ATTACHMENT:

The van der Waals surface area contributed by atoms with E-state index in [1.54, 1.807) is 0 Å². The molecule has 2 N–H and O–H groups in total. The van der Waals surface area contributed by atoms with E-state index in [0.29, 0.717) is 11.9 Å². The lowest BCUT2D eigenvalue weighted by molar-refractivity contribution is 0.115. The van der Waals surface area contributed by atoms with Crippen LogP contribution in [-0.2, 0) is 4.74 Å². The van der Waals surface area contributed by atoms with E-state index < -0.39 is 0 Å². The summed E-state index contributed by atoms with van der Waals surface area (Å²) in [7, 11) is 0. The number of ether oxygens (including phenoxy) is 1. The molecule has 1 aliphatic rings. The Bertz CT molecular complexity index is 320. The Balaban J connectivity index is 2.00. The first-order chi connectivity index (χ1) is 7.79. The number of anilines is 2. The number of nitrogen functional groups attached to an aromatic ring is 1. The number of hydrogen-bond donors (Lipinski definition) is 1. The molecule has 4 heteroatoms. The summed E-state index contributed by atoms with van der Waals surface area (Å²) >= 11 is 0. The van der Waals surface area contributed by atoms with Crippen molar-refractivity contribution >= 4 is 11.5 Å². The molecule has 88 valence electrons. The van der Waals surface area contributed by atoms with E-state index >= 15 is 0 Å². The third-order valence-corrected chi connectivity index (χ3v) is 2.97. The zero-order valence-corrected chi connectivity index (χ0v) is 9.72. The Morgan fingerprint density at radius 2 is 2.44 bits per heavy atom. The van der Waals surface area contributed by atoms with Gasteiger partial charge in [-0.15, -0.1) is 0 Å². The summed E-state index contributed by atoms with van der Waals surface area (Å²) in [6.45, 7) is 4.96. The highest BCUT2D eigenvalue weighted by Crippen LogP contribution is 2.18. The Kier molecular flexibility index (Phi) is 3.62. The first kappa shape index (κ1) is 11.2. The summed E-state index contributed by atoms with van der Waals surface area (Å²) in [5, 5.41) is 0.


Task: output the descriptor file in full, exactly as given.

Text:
The van der Waals surface area contributed by atoms with E-state index in [1.54, 1.807) is 0 Å². The molecule has 2 N–H and O–H groups in total. The van der Waals surface area contributed by atoms with E-state index in [0.29, 0.717) is 11.9 Å². The lowest BCUT2D eigenvalue weighted by molar-refractivity contribution is 0.115. The van der Waals surface area contributed by atoms with Crippen LogP contribution in [-0.2, 0) is 4.74 Å². The van der Waals surface area contributed by atoms with E-state index < -0.39 is 0 Å². The summed E-state index contributed by atoms with van der Waals surface area (Å²) in [7, 11) is 0. The number of ether oxygens (including phenoxy) is 1. The molecule has 1 aliphatic rings. The Bertz CT molecular complexity index is 320. The Balaban J connectivity index is 2.00. The first-order chi connectivity index (χ1) is 7.79. The number of anilines is 2. The number of nitrogen functional groups attached to an aromatic ring is 1. The number of hydrogen-bond donors (Lipinski definition) is 1. The molecule has 4 heteroatoms. The summed E-state index contributed by atoms with van der Waals surface area (Å²) >= 11 is 0. The van der Waals surface area contributed by atoms with Crippen molar-refractivity contribution >= 4 is 11.5 Å². The molecule has 88 valence electrons. The van der Waals surface area contributed by atoms with E-state index >= 15 is 0 Å². The third-order valence-corrected chi connectivity index (χ3v) is 2.97. The zero-order valence-corrected chi connectivity index (χ0v) is 9.72. The Morgan fingerprint density at radius 2 is 2.44 bits per heavy atom. The van der Waals surface area contributed by atoms with Gasteiger partial charge in [-0.15, -0.1) is 0 Å². The summed E-state index contributed by atoms with van der Waals surface area (Å²) in [6.45, 7) is 4.96. The highest BCUT2D eigenvalue weighted by Crippen LogP contribution is 2.18. The Kier molecular flexibility index (Phi) is 3.62. The first kappa shape index (κ1) is 11.2. The summed E-state index contributed by atoms with van der Waals surface area (Å²) in [5, 5.41) is 0.